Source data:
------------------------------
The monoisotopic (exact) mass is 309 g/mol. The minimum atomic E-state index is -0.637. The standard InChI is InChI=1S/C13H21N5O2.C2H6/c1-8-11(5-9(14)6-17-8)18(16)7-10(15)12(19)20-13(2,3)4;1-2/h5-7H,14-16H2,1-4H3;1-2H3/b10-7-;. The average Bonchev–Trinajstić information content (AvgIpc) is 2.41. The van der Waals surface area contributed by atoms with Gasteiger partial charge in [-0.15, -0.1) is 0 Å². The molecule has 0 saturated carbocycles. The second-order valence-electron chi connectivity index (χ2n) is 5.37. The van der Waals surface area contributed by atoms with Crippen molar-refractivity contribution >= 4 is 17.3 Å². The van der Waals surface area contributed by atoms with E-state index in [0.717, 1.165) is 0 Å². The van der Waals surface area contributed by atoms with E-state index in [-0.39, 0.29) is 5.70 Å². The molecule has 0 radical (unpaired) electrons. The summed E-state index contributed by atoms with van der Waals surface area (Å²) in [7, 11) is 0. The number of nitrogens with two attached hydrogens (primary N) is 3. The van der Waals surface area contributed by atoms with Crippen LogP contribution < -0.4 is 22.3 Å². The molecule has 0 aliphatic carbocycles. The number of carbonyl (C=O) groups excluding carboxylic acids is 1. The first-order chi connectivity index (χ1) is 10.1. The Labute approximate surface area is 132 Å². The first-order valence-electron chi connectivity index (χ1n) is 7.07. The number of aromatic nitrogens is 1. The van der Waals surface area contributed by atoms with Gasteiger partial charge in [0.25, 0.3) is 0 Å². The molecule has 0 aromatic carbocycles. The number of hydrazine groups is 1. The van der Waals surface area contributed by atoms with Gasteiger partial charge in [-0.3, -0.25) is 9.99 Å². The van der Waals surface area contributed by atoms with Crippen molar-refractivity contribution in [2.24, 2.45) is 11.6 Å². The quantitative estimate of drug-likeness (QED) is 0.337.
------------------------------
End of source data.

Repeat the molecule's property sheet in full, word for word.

The monoisotopic (exact) mass is 309 g/mol. The minimum atomic E-state index is -0.637. The standard InChI is InChI=1S/C13H21N5O2.C2H6/c1-8-11(5-9(14)6-17-8)18(16)7-10(15)12(19)20-13(2,3)4;1-2/h5-7H,14-16H2,1-4H3;1-2H3/b10-7-;. The average Bonchev–Trinajstić information content (AvgIpc) is 2.41. The van der Waals surface area contributed by atoms with Gasteiger partial charge in [-0.15, -0.1) is 0 Å². The molecule has 0 saturated carbocycles. The second-order valence-electron chi connectivity index (χ2n) is 5.37. The van der Waals surface area contributed by atoms with Crippen molar-refractivity contribution >= 4 is 17.3 Å². The van der Waals surface area contributed by atoms with E-state index in [0.717, 1.165) is 0 Å². The van der Waals surface area contributed by atoms with E-state index in [-0.39, 0.29) is 5.70 Å². The molecule has 0 radical (unpaired) electrons. The summed E-state index contributed by atoms with van der Waals surface area (Å²) in [7, 11) is 0. The number of nitrogens with two attached hydrogens (primary N) is 3. The van der Waals surface area contributed by atoms with Crippen LogP contribution < -0.4 is 22.3 Å². The molecule has 0 aliphatic carbocycles. The number of carbonyl (C=O) groups excluding carboxylic acids is 1. The first-order chi connectivity index (χ1) is 10.1. The Labute approximate surface area is 132 Å². The first-order valence-electron chi connectivity index (χ1n) is 7.07. The number of aromatic nitrogens is 1. The van der Waals surface area contributed by atoms with Gasteiger partial charge in [0.25, 0.3) is 0 Å². The molecule has 0 aromatic carbocycles. The number of hydrazine groups is 1. The van der Waals surface area contributed by atoms with Gasteiger partial charge in [-0.3, -0.25) is 9.99 Å². The van der Waals surface area contributed by atoms with Crippen molar-refractivity contribution in [2.24, 2.45) is 11.6 Å². The quantitative estimate of drug-likeness (QED) is 0.337.